Here’s how to reset your boiler:

  • Turn off the power to the boiler using the power switch or circuit breaker.
  • Wait for at least a minute to allow the system to power down fully.
  • Turn the power back on.

This simple reset can often clear minor faults and reset the boiler’s control system. However, please consult your boiler’s manual for specific reset instructions, as the procedure may vary depending on the make and model.

8. Check for Error Codes

Many modern boilers have advanced control systems that can display error codes when there’s a problem. These error codes are designed to help diagnose issues quickly. To understand what an error code means and how to address it, consult your boiler’s manual. It will provide a list of error codes and instructions on resolving them.

Knowing the error code can help you pinpoint the issue and communicate it effectively with a technician.

9. Contact a Professional

If none of the above steps resolves the issue, it’s time to call in the experts. A qualified heating engineer or technician has the expertise and specialized tools to safely diagnose and fix more complex boiler problems. Attempting advanced repairs or adjustments without the necessary knowledge can lead to further damage or even safety hazards.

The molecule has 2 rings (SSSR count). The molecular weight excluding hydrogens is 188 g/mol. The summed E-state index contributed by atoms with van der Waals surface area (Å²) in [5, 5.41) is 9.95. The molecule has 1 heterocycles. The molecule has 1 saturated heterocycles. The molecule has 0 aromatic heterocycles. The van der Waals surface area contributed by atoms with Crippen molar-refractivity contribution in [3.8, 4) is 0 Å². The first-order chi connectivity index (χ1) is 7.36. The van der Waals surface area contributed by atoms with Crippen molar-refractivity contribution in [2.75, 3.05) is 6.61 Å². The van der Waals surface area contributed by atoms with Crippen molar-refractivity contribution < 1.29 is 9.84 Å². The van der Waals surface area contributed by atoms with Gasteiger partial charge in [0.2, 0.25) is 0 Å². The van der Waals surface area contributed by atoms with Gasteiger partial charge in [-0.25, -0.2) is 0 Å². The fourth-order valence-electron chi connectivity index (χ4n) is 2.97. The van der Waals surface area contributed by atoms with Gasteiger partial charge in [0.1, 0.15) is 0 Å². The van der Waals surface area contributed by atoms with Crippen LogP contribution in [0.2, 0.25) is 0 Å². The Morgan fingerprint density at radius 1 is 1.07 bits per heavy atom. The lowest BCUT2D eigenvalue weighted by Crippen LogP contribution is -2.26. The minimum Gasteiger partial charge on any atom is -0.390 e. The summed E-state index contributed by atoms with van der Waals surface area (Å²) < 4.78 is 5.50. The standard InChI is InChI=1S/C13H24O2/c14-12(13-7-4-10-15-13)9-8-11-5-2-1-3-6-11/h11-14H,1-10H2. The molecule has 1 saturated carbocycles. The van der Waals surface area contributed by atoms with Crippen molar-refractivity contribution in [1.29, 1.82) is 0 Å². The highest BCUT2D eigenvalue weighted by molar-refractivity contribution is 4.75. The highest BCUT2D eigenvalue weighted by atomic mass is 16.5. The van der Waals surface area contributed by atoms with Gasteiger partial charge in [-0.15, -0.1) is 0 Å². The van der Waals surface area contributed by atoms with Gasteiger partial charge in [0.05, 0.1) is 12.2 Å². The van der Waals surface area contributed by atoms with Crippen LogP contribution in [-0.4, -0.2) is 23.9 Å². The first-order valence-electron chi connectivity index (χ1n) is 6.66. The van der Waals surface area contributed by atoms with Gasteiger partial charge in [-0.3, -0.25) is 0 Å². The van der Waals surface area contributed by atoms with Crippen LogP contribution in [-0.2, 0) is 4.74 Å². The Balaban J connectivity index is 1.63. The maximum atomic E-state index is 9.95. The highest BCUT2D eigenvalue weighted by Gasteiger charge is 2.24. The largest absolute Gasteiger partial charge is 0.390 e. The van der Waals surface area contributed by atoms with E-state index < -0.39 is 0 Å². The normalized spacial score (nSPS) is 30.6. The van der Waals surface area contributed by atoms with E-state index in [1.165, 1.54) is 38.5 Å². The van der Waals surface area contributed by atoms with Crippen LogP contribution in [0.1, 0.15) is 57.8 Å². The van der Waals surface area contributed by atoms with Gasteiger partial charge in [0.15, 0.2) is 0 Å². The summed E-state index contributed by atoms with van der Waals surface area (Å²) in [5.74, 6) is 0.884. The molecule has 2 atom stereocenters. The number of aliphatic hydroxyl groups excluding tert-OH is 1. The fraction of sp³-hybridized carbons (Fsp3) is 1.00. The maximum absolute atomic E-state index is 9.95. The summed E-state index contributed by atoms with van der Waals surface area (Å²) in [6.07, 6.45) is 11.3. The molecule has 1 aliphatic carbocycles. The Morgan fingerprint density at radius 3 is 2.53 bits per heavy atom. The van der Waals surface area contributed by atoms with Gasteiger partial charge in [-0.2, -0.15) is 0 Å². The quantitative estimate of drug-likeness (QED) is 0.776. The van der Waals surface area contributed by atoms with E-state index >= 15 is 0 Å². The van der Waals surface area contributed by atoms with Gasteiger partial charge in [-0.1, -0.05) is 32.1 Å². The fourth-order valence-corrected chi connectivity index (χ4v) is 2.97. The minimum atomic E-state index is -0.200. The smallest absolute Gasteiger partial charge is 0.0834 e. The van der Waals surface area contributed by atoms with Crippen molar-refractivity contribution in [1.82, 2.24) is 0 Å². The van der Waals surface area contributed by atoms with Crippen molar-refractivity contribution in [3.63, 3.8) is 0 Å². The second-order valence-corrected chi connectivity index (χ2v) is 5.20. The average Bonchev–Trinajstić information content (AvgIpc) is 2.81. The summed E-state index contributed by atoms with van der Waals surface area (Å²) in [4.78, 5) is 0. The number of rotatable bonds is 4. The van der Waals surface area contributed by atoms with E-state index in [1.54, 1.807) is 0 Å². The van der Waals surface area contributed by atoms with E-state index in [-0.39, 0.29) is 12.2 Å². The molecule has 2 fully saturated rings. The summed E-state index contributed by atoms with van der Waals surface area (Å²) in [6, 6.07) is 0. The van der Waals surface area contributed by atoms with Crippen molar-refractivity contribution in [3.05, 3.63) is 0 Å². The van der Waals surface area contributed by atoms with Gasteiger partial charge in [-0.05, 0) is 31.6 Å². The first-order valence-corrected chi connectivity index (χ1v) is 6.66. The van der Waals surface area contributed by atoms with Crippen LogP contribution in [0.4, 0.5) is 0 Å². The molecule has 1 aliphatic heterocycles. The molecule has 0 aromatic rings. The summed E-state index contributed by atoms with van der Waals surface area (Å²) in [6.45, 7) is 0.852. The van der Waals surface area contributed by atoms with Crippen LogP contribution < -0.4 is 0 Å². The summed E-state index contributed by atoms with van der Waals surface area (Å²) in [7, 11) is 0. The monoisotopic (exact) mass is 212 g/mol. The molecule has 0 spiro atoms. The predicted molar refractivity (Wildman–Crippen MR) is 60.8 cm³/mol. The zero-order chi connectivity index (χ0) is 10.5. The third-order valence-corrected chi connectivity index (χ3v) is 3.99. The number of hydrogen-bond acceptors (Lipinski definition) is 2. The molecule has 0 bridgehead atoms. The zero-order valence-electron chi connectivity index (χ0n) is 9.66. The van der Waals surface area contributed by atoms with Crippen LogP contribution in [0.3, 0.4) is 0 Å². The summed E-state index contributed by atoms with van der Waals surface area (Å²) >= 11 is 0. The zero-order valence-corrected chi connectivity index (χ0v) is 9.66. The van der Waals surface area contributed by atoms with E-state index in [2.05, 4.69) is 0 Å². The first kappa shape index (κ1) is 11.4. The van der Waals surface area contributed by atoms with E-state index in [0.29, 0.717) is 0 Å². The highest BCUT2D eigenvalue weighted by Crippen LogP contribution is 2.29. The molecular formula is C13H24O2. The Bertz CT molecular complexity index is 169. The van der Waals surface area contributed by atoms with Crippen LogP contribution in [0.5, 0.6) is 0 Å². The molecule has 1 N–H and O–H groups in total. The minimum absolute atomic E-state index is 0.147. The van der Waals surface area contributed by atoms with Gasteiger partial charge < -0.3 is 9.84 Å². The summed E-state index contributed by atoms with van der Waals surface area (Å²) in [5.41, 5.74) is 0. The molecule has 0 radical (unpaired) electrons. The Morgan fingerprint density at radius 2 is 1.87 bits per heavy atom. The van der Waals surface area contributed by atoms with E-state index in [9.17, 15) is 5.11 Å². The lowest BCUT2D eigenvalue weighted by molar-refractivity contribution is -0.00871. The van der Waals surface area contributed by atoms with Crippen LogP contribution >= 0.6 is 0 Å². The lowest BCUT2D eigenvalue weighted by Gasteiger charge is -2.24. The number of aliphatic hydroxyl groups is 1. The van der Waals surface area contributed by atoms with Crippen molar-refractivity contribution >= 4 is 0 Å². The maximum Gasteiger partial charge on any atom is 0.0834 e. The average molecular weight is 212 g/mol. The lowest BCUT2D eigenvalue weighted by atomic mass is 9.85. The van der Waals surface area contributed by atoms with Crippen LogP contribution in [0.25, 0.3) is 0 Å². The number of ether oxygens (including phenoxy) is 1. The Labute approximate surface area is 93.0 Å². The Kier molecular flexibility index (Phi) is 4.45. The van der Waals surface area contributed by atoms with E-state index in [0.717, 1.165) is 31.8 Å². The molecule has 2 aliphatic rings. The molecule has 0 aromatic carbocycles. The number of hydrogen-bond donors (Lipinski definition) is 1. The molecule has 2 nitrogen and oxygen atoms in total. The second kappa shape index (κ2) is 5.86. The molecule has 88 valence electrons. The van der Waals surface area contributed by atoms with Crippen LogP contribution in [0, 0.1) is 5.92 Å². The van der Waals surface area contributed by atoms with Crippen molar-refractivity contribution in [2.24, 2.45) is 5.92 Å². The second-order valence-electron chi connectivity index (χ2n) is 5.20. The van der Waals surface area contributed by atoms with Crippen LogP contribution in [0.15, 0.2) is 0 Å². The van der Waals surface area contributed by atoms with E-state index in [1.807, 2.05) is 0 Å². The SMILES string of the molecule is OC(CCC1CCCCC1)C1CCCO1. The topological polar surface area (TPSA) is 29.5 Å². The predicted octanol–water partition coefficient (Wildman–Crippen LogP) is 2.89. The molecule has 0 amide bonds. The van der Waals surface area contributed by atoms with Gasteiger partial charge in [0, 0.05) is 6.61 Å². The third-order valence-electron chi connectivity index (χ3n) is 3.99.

When contacting a professional, provide them with as much information as possible about the issue you’re experiencing. Mention any error codes displayed on your boiler and describe the symptoms in detail. This will help the technician arrive prepared to address the problem efficiently.

10. Consider Boiler Maintenance

Prevention is often the best cure when it comes to boiler issues. Regular boiler maintenance can help you avoid unexpected breakdowns and ensure your heating system runs smoothly throughout the year. Consider scheduling annual servicing with a qualified technician to keep your boiler in top shape.

During a maintenance appointment, the technician will inspect and clean various components, check for potential problems, and make necessary adjustments. This proactive approach can save you from the inconvenience and cost of emergency repairs.


A malfunctioning boiler can disrupt your daily life, but with these ten essential steps, you can troubleshoot the problem and, in many cases, restore heat and hot water quickly. Remember, contacting a professional is always best if you need clarification or are uncomfortable with any of these steps.

And, as a bonus tip, remember to check your boiler’s manual for specific instructions on how to reset your boiler when necessary. Stay warm and comfortable in your home, even when your boiler decides to take a break!